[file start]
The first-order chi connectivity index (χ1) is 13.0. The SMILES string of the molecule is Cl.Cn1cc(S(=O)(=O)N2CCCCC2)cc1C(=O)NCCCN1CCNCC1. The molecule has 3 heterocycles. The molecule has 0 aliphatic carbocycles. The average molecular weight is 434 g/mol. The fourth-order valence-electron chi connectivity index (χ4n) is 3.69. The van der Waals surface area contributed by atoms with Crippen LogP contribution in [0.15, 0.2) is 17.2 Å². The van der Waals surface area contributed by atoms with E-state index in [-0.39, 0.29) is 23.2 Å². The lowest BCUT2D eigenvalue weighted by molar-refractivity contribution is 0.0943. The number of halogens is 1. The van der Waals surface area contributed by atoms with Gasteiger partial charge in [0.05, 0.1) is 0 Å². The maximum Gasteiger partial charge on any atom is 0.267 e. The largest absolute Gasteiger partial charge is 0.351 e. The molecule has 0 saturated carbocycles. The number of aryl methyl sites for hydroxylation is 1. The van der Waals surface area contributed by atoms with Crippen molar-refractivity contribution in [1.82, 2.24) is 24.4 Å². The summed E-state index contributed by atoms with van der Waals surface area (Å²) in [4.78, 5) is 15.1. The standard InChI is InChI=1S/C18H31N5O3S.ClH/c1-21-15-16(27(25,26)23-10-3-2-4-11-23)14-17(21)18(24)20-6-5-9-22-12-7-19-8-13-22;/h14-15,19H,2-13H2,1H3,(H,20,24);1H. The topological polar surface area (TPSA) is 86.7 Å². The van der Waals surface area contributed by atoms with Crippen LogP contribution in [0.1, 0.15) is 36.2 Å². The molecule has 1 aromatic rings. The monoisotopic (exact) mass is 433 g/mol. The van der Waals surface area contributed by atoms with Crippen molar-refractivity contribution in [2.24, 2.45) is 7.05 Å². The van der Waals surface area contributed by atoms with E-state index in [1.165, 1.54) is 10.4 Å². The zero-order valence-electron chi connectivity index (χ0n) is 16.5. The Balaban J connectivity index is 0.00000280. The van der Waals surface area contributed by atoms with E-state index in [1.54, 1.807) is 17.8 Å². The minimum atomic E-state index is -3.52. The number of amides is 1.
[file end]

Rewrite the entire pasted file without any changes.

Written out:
The first-order chi connectivity index (χ1) is 13.0. The SMILES string of the molecule is Cl.Cn1cc(S(=O)(=O)N2CCCCC2)cc1C(=O)NCCCN1CCNCC1. The molecule has 3 heterocycles. The molecule has 0 aliphatic carbocycles. The average molecular weight is 434 g/mol. The fourth-order valence-electron chi connectivity index (χ4n) is 3.69. The van der Waals surface area contributed by atoms with Crippen LogP contribution in [0.15, 0.2) is 17.2 Å². The van der Waals surface area contributed by atoms with E-state index in [-0.39, 0.29) is 23.2 Å². The lowest BCUT2D eigenvalue weighted by molar-refractivity contribution is 0.0943. The number of halogens is 1. The van der Waals surface area contributed by atoms with Gasteiger partial charge in [0.05, 0.1) is 0 Å². The maximum Gasteiger partial charge on any atom is 0.267 e. The largest absolute Gasteiger partial charge is 0.351 e. The molecule has 0 saturated carbocycles. The number of aryl methyl sites for hydroxylation is 1. The van der Waals surface area contributed by atoms with Crippen molar-refractivity contribution in [1.82, 2.24) is 24.4 Å². The summed E-state index contributed by atoms with van der Waals surface area (Å²) in [4.78, 5) is 15.1. The standard InChI is InChI=1S/C18H31N5O3S.ClH/c1-21-15-16(27(25,26)23-10-3-2-4-11-23)14-17(21)18(24)20-6-5-9-22-12-7-19-8-13-22;/h14-15,19H,2-13H2,1H3,(H,20,24);1H. The topological polar surface area (TPSA) is 86.7 Å². The van der Waals surface area contributed by atoms with Crippen LogP contribution in [0.1, 0.15) is 36.2 Å². The molecule has 1 aromatic rings. The monoisotopic (exact) mass is 433 g/mol. The van der Waals surface area contributed by atoms with Crippen molar-refractivity contribution in [2.24, 2.45) is 7.05 Å². The van der Waals surface area contributed by atoms with E-state index in [1.165, 1.54) is 10.4 Å². The zero-order valence-electron chi connectivity index (χ0n) is 16.5. The Balaban J connectivity index is 0.00000280. The van der Waals surface area contributed by atoms with E-state index in [1.54, 1.807) is 17.8 Å². The minimum atomic E-state index is -3.52. The number of amides is 1.